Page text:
Every summer, SCBWI illustrators all over the world anxiously await the announcement for the theme and assignment of the Narrative Art Award. Unfortunately, my freelance schedule kept me from participating last year. This year, however, was a different story.
To mark the 200th Anniversary of Mary Shelley’s Frankenstein, the theme of this challenge was “Misunderstood Monsters”. Participants were to “depict a narrative of a misunderstood monster from literature, fairy tales, or folktales appropriate for your audience.” — showing the arc of Dilemma/Conflict/Resolution in three illustrations.
This was a huge challenge for me. I’m not used to illustrating monsters so I spent a lot of time working out narratives for different monsters and how I’d attack the trio of illustrations. The one that I ultimately chose was a lake monster. At first I was going to go with Loch Ness’ Nessie but I really wanted an American story, with current and diverse American characters.
A sound bit of research turned up a whole bunch of American lake monsters and the one that captured my eye was the Wallowa Lake Monster in Oregon. Because I think dinosaurs are pretty boss (huge Jurassic Park fan here!), I based my version of Wallie, the lake monster, on a plesiosaur. What can I say…flippers!
I then was able to craft a story of two young campers, 11 years of age (my illustrations are for a middle grade level) who decide to sneak a canoe out on the lake at the crack of dawn in search of the mysterious lake monster their camp counselor told them about at the campfire the night before.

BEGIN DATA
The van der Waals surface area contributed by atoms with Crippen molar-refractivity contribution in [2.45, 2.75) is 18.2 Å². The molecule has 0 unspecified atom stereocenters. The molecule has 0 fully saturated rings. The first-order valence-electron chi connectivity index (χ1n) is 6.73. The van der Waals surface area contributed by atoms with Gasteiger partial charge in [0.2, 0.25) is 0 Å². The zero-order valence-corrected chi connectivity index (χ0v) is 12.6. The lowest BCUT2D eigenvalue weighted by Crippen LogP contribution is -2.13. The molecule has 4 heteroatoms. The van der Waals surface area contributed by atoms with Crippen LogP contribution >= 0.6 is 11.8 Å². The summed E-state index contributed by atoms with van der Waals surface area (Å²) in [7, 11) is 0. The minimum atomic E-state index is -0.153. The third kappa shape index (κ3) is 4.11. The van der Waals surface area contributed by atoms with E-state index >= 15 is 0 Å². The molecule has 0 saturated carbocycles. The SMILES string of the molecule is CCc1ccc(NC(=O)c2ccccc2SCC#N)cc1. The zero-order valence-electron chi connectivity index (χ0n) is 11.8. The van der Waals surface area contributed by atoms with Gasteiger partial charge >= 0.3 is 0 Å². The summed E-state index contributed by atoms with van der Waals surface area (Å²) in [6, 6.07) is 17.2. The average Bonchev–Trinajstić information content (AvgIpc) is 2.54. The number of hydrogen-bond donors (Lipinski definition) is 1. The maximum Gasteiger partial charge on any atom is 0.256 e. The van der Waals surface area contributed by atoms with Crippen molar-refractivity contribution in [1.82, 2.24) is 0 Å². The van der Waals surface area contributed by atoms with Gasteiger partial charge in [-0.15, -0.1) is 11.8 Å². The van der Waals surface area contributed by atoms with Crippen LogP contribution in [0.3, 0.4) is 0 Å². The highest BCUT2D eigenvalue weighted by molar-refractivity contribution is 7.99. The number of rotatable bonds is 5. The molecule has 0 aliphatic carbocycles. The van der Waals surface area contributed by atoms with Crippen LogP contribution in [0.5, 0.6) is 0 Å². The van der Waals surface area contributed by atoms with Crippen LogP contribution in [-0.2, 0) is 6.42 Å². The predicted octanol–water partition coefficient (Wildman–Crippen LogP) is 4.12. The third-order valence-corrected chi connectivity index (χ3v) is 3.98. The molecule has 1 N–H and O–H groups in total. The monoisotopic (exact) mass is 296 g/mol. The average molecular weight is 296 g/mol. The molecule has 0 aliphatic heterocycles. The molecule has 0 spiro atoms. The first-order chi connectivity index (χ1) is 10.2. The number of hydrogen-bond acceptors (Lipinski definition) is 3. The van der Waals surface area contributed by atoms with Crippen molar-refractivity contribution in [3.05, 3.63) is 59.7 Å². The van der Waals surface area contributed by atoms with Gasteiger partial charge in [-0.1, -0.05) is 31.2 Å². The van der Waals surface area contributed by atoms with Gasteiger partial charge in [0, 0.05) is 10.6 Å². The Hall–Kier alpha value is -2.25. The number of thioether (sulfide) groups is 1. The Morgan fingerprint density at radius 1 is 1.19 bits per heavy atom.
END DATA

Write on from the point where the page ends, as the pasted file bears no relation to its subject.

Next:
Esther Oh, intrepid adventurer, manages to convince her best friend, Monique Williams, to tag along with her on the quest to find the monster. Neither expect the monster to find them and it’s in trouble.
It appears Wallie, the lake monster, has gotten herself into a bit of a snag on some fishing nets and can’t get herself untangled. Enter our intrepid wildlife warrior, Esther, who abides by the Campfire Girl credo, “always ready”. She grabs a knife and jumps in to cut the creature loose. Meanwhile, Monique tries not to allow the monster to make her its next meal.
Back on the safety of the shore, Esther shows off the net while Monique films for their vlog. They are so focused on filming, they miss an amazing shot of Wallie leaping triumphantly out of the lake. How will anyone believe their tale?
That’s it, how I came up with the story, characters and illustrations of The Misunderstood Monster of Lake Wallowa. I never thought I’d have so much fun drawing a monster and who knows, maybe Esther and Monique will have some further adventures.